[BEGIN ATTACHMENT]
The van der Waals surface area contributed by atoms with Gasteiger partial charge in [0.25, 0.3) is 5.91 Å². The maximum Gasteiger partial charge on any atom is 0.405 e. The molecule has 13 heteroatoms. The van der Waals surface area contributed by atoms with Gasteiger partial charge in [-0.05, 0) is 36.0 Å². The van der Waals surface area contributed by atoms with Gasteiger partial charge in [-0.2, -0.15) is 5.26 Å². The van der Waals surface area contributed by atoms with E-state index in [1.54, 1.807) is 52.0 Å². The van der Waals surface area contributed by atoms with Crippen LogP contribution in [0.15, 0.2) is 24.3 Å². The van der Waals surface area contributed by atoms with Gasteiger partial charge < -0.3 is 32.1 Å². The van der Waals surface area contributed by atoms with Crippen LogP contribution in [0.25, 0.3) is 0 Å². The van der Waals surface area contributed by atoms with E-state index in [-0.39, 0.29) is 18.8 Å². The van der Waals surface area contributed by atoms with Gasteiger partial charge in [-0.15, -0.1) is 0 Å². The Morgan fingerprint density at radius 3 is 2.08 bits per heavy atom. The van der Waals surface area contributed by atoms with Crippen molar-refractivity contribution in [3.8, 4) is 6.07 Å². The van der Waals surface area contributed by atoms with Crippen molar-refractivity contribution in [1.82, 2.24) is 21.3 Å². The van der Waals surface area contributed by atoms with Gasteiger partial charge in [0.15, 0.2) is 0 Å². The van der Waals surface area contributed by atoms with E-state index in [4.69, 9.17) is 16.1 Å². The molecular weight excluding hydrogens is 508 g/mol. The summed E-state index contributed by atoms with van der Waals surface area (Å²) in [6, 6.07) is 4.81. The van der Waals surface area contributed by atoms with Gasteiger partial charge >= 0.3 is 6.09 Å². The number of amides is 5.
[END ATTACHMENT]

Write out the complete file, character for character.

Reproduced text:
The van der Waals surface area contributed by atoms with Gasteiger partial charge in [0.25, 0.3) is 5.91 Å². The maximum Gasteiger partial charge on any atom is 0.405 e. The molecule has 13 heteroatoms. The van der Waals surface area contributed by atoms with Gasteiger partial charge in [-0.05, 0) is 36.0 Å². The van der Waals surface area contributed by atoms with Gasteiger partial charge in [-0.2, -0.15) is 5.26 Å². The van der Waals surface area contributed by atoms with E-state index in [1.54, 1.807) is 52.0 Å². The van der Waals surface area contributed by atoms with Crippen LogP contribution in [0.15, 0.2) is 24.3 Å². The van der Waals surface area contributed by atoms with Gasteiger partial charge < -0.3 is 32.1 Å². The van der Waals surface area contributed by atoms with Crippen LogP contribution in [0.25, 0.3) is 0 Å². The van der Waals surface area contributed by atoms with E-state index in [-0.39, 0.29) is 18.8 Å². The van der Waals surface area contributed by atoms with Gasteiger partial charge in [-0.15, -0.1) is 0 Å². The Morgan fingerprint density at radius 3 is 2.08 bits per heavy atom. The van der Waals surface area contributed by atoms with Crippen molar-refractivity contribution in [3.8, 4) is 6.07 Å². The van der Waals surface area contributed by atoms with Crippen molar-refractivity contribution in [1.82, 2.24) is 21.3 Å². The van der Waals surface area contributed by atoms with Gasteiger partial charge in [0.15, 0.2) is 0 Å². The van der Waals surface area contributed by atoms with E-state index in [4.69, 9.17) is 16.1 Å². The molecular weight excluding hydrogens is 508 g/mol. The summed E-state index contributed by atoms with van der Waals surface area (Å²) in [6, 6.07) is 4.81. The van der Waals surface area contributed by atoms with Gasteiger partial charge >= 0.3 is 6.09 Å². The number of amides is 5.